The FRFG awards each two years the Demography award to young researchers. This time the awards topic is:
The Institute for a Better Demographic Future awards the Demography Prize for Young Scientists every two years since 2007. The deadline for all entries was September 1st 2009. Also its second edition, 2008/2009, is characterized by the high quality of the replies: ten articles written by a total of 17 European authors are in the final round of the competition. It is also remarkable that the authors come from a great variety of scientific fields: ethnology, social sciences, political science, cultural management, economics, psychology, social pedagogy, philosophy, journalism, geography and business administration. The diversity of the articles thereby mirrors the interdisciplinary relevance of the topic. In addition to their overall quality, the papers feature new, innovative approaches and interdisciplinary research designs.
The jury has awarded three of the submitted articles.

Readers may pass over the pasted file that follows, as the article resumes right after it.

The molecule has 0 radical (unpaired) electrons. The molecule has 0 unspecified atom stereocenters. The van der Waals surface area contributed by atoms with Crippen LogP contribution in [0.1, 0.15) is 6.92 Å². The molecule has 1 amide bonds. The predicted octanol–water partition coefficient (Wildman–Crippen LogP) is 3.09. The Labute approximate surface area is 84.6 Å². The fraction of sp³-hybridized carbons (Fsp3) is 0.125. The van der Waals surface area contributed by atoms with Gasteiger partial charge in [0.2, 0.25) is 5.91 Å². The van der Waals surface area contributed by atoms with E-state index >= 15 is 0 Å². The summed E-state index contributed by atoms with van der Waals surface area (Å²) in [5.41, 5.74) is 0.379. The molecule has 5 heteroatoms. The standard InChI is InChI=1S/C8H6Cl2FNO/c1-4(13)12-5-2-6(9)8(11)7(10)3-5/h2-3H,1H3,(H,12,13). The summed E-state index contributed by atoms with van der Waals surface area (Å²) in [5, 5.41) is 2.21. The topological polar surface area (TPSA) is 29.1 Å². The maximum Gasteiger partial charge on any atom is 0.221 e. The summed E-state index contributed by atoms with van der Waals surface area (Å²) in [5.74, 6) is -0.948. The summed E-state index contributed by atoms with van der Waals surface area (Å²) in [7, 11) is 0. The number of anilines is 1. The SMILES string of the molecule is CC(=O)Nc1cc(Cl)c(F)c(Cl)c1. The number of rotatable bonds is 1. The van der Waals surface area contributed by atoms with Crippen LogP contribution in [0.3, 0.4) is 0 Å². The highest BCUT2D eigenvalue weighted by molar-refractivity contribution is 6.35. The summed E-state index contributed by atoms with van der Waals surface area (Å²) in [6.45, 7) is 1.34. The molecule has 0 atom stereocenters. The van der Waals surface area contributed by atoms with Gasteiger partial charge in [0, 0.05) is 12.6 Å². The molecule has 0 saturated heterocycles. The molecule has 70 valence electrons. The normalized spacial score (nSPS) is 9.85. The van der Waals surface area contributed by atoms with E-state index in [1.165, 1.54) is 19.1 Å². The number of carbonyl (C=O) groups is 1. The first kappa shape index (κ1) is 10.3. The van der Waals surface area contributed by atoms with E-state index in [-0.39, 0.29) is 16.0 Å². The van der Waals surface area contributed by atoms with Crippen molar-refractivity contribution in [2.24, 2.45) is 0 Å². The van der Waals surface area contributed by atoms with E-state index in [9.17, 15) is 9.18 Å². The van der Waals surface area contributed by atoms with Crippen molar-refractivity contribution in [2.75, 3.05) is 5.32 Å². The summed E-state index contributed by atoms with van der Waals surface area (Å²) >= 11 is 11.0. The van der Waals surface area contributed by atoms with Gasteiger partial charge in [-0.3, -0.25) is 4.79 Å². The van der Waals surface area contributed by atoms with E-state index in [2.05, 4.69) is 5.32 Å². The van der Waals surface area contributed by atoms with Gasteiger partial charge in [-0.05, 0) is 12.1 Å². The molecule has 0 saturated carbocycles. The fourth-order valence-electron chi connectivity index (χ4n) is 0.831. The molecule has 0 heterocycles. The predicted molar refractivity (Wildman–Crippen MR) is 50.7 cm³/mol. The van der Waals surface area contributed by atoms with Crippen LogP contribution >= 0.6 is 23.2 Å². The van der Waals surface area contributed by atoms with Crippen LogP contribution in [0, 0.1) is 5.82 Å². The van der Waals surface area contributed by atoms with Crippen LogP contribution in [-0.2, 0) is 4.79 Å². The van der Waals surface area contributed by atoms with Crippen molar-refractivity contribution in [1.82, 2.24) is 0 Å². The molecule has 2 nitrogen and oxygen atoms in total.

“Möglichkeiten und Chancen junger Menschen in schrumpfenden Städten” (full text) by Felix Kroh
und “Verschwend´ nicht deine Jugend” (full text) by Karsten Bär, Anja Erdmann and Corinna Hamann
“Zachte G: a modern approach towards building networks for young people in a shrinking region“ (full text) by Maya Rocak and Maurice Hermans
On March 5th 2010 the winners were honoured during the proceedings of a symposium where they were also given the opportunity to present their work.
You can find more information on the 2nd Demography Prize, as well as the awarded works, here (in German).
• Dr. Christine Hannemann (Humboldt-University of Berlin)
• Prof. Dr. Rolf Kreibich (Institute for Futures Studies and Technology Assessment, Berlin)
• Prof. Dr. Heinrich Mäding (Academy for Spatial Research and Planning, Hannover)
• Dr. Hans-Ulrich Oel (www.demografischerwandel.net)
• Gertrude Penn-Bressel (Federal Environmental Agency of Germany)
• Sylvia Schenk (ex-Councillor of Frankfurt/Main, Chairwoman of Transparency International Deutschland)
• Prof. Dr. Udo Simonis (Social Science Research Center Berlin)